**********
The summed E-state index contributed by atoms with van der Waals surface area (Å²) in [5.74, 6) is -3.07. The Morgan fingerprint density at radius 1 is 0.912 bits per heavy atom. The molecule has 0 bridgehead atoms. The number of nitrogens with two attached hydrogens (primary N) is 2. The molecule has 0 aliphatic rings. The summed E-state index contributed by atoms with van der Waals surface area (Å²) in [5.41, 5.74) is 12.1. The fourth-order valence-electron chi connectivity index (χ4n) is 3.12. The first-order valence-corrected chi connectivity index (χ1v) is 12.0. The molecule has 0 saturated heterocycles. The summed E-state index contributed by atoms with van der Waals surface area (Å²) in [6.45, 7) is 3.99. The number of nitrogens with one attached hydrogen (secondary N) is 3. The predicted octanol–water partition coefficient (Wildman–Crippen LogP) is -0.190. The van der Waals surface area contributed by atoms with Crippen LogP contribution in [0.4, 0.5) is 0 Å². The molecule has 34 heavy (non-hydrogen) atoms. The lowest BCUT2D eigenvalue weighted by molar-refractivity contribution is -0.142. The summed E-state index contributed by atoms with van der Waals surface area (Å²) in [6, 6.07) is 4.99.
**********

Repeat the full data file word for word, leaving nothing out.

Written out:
The summed E-state index contributed by atoms with van der Waals surface area (Å²) in [5.74, 6) is -3.07. The Morgan fingerprint density at radius 1 is 0.912 bits per heavy atom. The molecule has 0 bridgehead atoms. The number of nitrogens with two attached hydrogens (primary N) is 2. The molecule has 0 aliphatic rings. The summed E-state index contributed by atoms with van der Waals surface area (Å²) in [5.41, 5.74) is 12.1. The fourth-order valence-electron chi connectivity index (χ4n) is 3.12. The first-order valence-corrected chi connectivity index (χ1v) is 12.0. The molecule has 0 saturated heterocycles. The summed E-state index contributed by atoms with van der Waals surface area (Å²) in [6.45, 7) is 3.99. The number of nitrogens with one attached hydrogen (secondary N) is 3. The predicted octanol–water partition coefficient (Wildman–Crippen LogP) is -0.190. The van der Waals surface area contributed by atoms with Crippen LogP contribution in [0.4, 0.5) is 0 Å². The molecule has 34 heavy (non-hydrogen) atoms. The lowest BCUT2D eigenvalue weighted by molar-refractivity contribution is -0.142. The summed E-state index contributed by atoms with van der Waals surface area (Å²) in [6, 6.07) is 4.99.